In-and-of-itself, the deck isn’t bad, but there are way too many cards that have a very weak statline to compensate for their ability to Freeze. This just isn’t good enough (generally speaking), and when the deck’s new Legendary minion is a 6-mana 4/4, you know you’re in trouble.

On the other hand, the new Hero Card (Thrall, Deathseer) actually looks pretty good, and it will likely be a staple in many of the Evolve Shaman decks (which are actually quite prevalent). As a result, Shaman isn’t completely dead yet—but they didn’t do too well in this set either.

The Decks We Will See: Evolve Shaman

The Decks We Won’t See: Freeze Shaman, Evolution Shaman

Cards to Watch Out For: Thrall, Deathseer

Notes: In addition to Thrall, Deathseer, Evolve Shaman got several new cards that support the archetype, such as the Saronite Chain Gang, a pair of 4-mana 2/3 Taunts that turn into 6-mana minions when Thrall, Deathseer Evolves them.



For the longest time, Warlock was king. If it wasn’t Handlock destroying enemy boards, it was Zoolock flooding them or Renolock healing out of their range. Things were good for Gul’dan—but then, the Year of the Mammoth arrived. Many of Warlock’s best cards rotated out, and in exchange, they got the Discard mechanic…which is absolutely terrible.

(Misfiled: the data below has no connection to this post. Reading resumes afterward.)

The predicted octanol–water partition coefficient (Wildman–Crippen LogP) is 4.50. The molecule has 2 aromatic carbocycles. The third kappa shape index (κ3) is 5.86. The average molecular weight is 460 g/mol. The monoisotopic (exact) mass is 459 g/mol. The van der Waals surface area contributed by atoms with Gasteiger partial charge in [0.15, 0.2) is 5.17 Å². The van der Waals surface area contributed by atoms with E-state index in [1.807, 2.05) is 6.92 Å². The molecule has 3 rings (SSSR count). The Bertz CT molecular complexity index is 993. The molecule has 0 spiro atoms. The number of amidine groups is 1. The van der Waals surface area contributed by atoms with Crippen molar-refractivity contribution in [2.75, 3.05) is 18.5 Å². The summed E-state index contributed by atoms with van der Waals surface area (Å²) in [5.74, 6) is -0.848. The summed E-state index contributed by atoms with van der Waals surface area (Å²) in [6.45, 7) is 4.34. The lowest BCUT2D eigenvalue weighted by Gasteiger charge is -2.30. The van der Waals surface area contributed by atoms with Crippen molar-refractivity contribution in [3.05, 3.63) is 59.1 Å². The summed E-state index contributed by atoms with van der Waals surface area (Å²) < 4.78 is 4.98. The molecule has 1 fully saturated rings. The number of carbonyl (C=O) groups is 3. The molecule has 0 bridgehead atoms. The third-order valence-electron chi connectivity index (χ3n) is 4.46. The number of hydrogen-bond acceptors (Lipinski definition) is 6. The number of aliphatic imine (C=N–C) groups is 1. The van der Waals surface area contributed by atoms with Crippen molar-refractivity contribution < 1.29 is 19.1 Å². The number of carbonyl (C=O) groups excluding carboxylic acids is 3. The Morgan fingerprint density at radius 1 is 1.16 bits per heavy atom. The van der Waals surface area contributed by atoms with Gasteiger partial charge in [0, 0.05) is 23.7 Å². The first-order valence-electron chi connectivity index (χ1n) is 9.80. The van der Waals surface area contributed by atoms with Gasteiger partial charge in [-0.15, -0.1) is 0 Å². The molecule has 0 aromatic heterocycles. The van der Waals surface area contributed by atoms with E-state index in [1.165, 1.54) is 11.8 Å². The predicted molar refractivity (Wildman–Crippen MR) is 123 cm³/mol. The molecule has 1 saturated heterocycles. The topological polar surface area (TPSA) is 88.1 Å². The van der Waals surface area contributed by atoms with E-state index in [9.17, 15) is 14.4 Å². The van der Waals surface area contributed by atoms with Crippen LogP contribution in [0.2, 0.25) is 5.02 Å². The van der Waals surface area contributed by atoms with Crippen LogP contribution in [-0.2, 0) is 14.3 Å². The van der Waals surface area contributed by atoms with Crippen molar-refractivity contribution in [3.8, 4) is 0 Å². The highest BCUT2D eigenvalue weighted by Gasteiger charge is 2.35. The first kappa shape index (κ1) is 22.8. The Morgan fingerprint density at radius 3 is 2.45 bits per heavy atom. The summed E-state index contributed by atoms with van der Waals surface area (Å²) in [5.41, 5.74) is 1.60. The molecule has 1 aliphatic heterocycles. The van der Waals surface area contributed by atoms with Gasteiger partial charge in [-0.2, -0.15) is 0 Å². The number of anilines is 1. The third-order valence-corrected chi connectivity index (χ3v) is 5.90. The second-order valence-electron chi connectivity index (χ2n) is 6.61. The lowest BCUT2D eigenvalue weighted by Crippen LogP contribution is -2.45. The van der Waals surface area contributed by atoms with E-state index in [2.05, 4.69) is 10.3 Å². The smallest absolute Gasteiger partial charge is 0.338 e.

The Legendary minion and Quest from Un’Goro were both unplayable during the Journey to Un’Goro meta. With the arrival of Knights of the Frozen Throne, however, the time has come to see if Discard will actually be a viable strategy. To be honest, I highly doubt it, but time will tell.

In the meantime, Warlocks actually got a very good Hero Card. Bloodreaver Gul’dan (which resummons all the Demons that died this game) is a very strong card for rebuilding a fallen board state, and it also has a lot of tools dedicated to keeping the Warlock alive. In addition, Warlocks got one of the most powerful AOE spells in the game (Defile), which means that Gul’dan might actually regain a semblance of his former power in the upcoming patch.

The Decks We Will See: Control Warlock